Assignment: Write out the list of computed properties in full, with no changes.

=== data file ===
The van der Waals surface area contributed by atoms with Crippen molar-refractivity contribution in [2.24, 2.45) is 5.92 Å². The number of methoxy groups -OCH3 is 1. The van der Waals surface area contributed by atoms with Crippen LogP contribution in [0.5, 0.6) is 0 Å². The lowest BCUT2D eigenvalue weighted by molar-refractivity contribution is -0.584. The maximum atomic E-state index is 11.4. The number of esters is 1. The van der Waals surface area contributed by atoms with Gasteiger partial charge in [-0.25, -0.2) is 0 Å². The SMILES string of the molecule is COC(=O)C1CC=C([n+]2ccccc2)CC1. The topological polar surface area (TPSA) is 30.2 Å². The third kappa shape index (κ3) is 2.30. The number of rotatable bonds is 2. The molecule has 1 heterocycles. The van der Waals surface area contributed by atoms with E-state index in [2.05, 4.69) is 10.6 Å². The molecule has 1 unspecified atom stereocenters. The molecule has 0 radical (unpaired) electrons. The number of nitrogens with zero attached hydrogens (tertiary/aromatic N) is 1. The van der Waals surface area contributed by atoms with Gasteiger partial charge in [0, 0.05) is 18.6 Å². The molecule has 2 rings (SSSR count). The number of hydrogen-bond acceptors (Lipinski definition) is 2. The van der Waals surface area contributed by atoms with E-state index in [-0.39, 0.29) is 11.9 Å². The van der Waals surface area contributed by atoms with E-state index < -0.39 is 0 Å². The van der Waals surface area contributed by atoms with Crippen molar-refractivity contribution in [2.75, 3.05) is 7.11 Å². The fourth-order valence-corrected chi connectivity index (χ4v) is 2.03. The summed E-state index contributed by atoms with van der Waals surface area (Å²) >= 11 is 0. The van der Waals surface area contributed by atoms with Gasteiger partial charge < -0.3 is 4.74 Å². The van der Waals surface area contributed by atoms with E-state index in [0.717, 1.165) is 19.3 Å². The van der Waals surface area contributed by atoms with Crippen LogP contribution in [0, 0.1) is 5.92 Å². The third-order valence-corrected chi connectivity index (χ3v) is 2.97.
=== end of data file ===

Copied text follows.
The van der Waals surface area contributed by atoms with Crippen molar-refractivity contribution in [2.24, 2.45) is 5.92 Å². The number of methoxy groups -OCH3 is 1. The van der Waals surface area contributed by atoms with Crippen LogP contribution in [0.5, 0.6) is 0 Å². The lowest BCUT2D eigenvalue weighted by molar-refractivity contribution is -0.584. The maximum atomic E-state index is 11.4. The number of esters is 1. The van der Waals surface area contributed by atoms with Gasteiger partial charge in [-0.25, -0.2) is 0 Å². The SMILES string of the molecule is COC(=O)C1CC=C([n+]2ccccc2)CC1. The topological polar surface area (TPSA) is 30.2 Å². The third kappa shape index (κ3) is 2.30. The number of rotatable bonds is 2. The molecule has 1 heterocycles. The van der Waals surface area contributed by atoms with E-state index in [2.05, 4.69) is 10.6 Å². The molecule has 1 unspecified atom stereocenters. The molecule has 0 radical (unpaired) electrons. The number of nitrogens with zero attached hydrogens (tertiary/aromatic N) is 1. The van der Waals surface area contributed by atoms with Gasteiger partial charge in [0, 0.05) is 18.6 Å². The molecule has 2 rings (SSSR count). The number of hydrogen-bond acceptors (Lipinski definition) is 2. The van der Waals surface area contributed by atoms with E-state index in [-0.39, 0.29) is 11.9 Å². The van der Waals surface area contributed by atoms with E-state index < -0.39 is 0 Å². The van der Waals surface area contributed by atoms with Crippen molar-refractivity contribution in [2.75, 3.05) is 7.11 Å². The fourth-order valence-corrected chi connectivity index (χ4v) is 2.03. The summed E-state index contributed by atoms with van der Waals surface area (Å²) >= 11 is 0. The van der Waals surface area contributed by atoms with Gasteiger partial charge < -0.3 is 4.74 Å². The van der Waals surface area contributed by atoms with E-state index in [0.717, 1.165) is 19.3 Å². The van der Waals surface area contributed by atoms with Crippen LogP contribution in [0, 0.1) is 5.92 Å². The third-order valence-corrected chi connectivity index (χ3v) is 2.97.